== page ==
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In 1204 A.D., Theophilos, jester and agent for the Fools’ Guild, is sent to Toulouse with his jester wife, infant daughter and young apprentice with one simple mission – get the current Bishop to quietly retire so that the position can be filled with one more sympathetic to the Guild's goals. Arriving just before Christmas, they quickly learn that the Bishop is in some hot water with a man widely known as the local money lender. A man who, a day after pressing the Bishop particularly hard, is found floating face down in a tanner’s vat.
Now, with time running out for him to accomplish their mission and thus protect the Guild, Theophilos has but one option left: find out what actually happened the night that the Moneylender of Toulouse ended up so spectacularly dead.
About the Author
Alan Gordon is the author of six previous novels in the Fools’ Guild series. His short fiction and essays have appeared in numerous magazines and anthologies, and he has composed the libretto and lyrics for various musicals. He lives and works in New York City.
Most Helpful Customer Reviews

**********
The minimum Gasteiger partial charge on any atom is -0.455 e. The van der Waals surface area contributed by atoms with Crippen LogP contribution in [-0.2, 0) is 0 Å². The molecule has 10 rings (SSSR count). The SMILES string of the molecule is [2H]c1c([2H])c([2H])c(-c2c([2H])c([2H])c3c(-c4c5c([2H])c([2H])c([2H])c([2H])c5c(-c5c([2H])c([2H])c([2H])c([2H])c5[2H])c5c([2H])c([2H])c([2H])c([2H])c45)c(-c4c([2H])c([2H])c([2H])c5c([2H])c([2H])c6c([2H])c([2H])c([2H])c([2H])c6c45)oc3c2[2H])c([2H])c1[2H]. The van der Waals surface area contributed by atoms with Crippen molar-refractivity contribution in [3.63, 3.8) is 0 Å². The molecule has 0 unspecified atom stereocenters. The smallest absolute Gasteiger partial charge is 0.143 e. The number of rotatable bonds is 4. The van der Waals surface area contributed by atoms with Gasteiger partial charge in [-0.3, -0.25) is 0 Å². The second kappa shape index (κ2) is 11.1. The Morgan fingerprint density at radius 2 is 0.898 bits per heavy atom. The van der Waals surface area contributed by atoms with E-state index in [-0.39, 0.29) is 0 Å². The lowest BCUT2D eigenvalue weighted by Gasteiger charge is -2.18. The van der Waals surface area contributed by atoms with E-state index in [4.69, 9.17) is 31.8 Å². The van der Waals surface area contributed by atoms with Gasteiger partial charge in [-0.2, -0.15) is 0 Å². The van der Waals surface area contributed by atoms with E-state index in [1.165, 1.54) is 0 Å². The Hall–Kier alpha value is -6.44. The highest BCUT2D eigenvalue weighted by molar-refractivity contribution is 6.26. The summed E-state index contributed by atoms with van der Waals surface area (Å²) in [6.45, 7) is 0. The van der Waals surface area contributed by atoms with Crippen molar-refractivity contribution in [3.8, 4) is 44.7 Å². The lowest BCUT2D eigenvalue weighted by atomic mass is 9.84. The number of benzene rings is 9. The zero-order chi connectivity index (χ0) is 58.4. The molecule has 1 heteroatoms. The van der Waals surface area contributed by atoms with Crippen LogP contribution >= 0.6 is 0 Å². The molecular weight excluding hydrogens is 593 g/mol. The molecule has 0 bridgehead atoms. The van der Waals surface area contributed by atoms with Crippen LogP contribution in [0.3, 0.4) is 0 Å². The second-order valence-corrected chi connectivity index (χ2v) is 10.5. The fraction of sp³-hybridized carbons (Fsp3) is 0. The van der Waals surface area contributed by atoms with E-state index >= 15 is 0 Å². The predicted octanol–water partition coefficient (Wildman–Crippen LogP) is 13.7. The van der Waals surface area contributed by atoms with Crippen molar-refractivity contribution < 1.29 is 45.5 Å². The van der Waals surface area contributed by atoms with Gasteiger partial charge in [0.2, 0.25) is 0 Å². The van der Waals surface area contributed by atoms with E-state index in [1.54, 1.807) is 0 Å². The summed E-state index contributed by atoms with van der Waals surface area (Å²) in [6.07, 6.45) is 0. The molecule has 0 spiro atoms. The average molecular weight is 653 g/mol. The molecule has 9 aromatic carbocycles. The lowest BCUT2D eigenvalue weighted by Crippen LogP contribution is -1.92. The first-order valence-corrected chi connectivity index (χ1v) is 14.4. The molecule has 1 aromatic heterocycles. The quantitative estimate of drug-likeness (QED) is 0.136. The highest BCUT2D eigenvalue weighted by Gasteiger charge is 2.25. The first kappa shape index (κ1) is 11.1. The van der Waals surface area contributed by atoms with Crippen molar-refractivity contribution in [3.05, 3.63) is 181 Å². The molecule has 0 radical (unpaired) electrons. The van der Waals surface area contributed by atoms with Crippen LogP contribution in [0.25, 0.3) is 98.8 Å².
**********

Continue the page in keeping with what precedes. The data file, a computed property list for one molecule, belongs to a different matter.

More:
In 1204 The Fools¿ Guild knows that some of the Church¿s more fanatical leaders want the Pope to disband them under the threat of declaring its members heretic. Especially vocal is the Bishop of Toulouse Bishop Raimon de Rabastens. The Guild whose mission is to prevent war send one of their top agents jester Theophilos and his family to blackmail the Bishop into retiring so that they can replace this adversary with a friendlier person. ---- Upon arrival in Toulouse Theophilos has no plan except to find a transgression he can use to force Raimon de Rabastens to resign. However, a scheme surfaces when the murdered corpse of moneylender Milon Borsella is found in a tanner¿s pit the victim and the Bishop engaged in a loud public argument just yesterday. Theophilos plots how to use the homicide when another murder occurs and Jordan the fool is arrested for the crime. Theophilos and his wife Claudia believe both murders lead back to the Bishop, but to prove it remains difficult. ---- The latest Fools¿ Guild medieval mystery (see THE LARK¿S LAMENT) is a terrific whodunit that uses a vivid look at early thirteenth century France to enhance the plot. The story line is fast-paced as the husband and wife team switch gear from their devious plot to force the Biship into resigning to proving their local compatriot is innocent. Filled with humor and a great whodunit, only a fool would pass on Alan Gordon¿s excellent historical investigative tale. ---- Harriet Klausner